Sunday, 29 November 2009

The Sacrificial Slaughter

The traditional way to celebrate Eid al-Adha is to slaughter an animal allowing it to bleed to death with the head facing Mecca. I visited a family to witness the experience for myself, blood and guts a-go-go.

Good friend Esphandyer and I with the decorated cow. Little does she know...

The streets are awash with blood pouring from the gates of every house
Skinning before going into the cooking pot
You cannot find fresher meat than that! It is customary to offer the meat to family, friends and the poor, our freezer is now stocked up with enough proteins to make it through winter.

Saturday, 28 November 2009

Life And Soul Of The Party

I went to a fancy dress party recently and guess who I saw strutting his stuff on the dancefloor?!?

Thursday, 26 November 2009

Another Eid Mubarak!

Eid al-Adha is here. The Muslim version of Christmas, this is the biggest festival of the year in Pakistan. It is a family time focused on the offering of a animal to mark the sacrifice Ibrahim made of his son to God to show the power of his love.

Travelling back from NWFP today it was fascinating to watch the makeshift goat and cattle markets forming on the side of the road. Everyone was walking home with his goat, or a bull for the richer families. Some of the beasts were decorated, painted in neon colours and wearing garlands and tinsel, to signify a choice piece of meat. Strange marketing, but all the fuss and commotion made me want to buy one too.

Monday, 23 November 2009

Helpful Or Harmful?

I have always had a humanitarian conscience. I am by no means a saint, but in my school days I would organise fundraising events by getting the college bands to play in the name of a good cause, or I would cause controversy by handing out AIDS awareness leaflets in a Catholic school. After several independent missions I wanted to take a more permanent role in an organisation with some structure and clout in the aid arena. It was only natural that I veered towards MSF, an inspirational organisation known for being the best in the world at what it does, emergency medical care.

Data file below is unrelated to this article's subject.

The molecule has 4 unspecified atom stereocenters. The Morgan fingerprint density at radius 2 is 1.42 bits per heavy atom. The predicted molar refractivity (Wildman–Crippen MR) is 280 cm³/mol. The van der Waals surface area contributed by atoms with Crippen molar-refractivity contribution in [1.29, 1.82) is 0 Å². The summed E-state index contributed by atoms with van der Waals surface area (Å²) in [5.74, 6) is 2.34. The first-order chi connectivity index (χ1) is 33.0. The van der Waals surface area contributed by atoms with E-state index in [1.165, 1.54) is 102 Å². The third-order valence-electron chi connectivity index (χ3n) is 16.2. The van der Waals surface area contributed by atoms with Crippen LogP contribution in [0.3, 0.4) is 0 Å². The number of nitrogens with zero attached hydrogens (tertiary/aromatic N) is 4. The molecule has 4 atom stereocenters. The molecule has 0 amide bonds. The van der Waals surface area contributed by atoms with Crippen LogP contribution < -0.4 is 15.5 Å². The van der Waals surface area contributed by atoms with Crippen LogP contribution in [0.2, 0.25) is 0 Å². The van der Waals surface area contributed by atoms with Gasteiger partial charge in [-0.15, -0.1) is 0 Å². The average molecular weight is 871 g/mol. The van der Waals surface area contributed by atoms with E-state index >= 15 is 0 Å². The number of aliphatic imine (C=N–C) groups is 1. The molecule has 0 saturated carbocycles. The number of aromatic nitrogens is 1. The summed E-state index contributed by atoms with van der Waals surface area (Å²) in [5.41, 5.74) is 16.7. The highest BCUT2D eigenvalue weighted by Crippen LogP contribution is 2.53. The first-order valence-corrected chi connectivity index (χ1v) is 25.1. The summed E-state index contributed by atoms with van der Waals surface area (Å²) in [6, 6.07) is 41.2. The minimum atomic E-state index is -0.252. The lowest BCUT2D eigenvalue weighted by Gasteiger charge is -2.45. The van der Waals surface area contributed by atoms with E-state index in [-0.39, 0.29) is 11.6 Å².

My scepticism has grown. I now worry at what damage an organisation with such power can do. Pakistan is an atypical context for MSF whose talents lie in rural Africa where there are limited medical facilities and qualified staff. Pakistan is not short on either. However we are active here with many consequences. Inflation caused by the presence of NGOs is not unheard of. Rent prices escalate as Western aid agencies infiltrate the towns, and pharmacies can often be put out of business as we import all of our drugs from Europe to follow pharmaceutical protocols that could be upheld locally. Japanese 4x4s cruise the town in between the rickshaws while doctors are poached from their jobs in the public sector. I acknowledge that not all we do is bad, but we should be aware of the impact we can have on a place. I cannot help reverting back to my capitalistic ethos that "trade equals aid".

Another worry I have is the real motive for us being here. Afghanistan is presently the jewel in the crown of NGOs, especially those of a mindset like MSF who wish to be the first actor in place in any emergency. Some team members have hinted that our proximity to the Afghani borders could be the reason for our presence in Pakistan. We are one of only two organisations acting neutrally, and this fact is hindering our progress in the country. Refusing to adhere to government enforced security rules has meant that we cannot provide care to many IDPs who are without basic needs. It would be wrong to compromise our charter of neutrality, but it is tough to sit back watch the disadvantaged and needy go without help. Aside from the war zones in Warziristan and other parts of FATA, where we are unable to assist, Pakistan cannot be considered to be in a true state of emergency. A huge network of hospitals exist for treating blast victims, even if their quality could be questioned. During our meetings we have many a discussion on the type of interventions we should follow, and more often than not the real needs are overlooked as they aren't glamourous enough to attract media attention and consequently donors. I fear that we are not here for the right reasons, and in that case weighing up our positive impact could mean that we are not right in being here. At what price do our interventions come at? Some international actors can certainly be suspected of being here purely for the reason of publicity because Pakistan is a hot spot right now. The public perception of NGOs here in Pakistan is one of suspicion, many locals say that we are not welcome as we have an ulterior motive, thus we do more harm than good. Perhaps there is some substance to this claim. My point of view is that one cannot do everything. But what one does should be done correctly.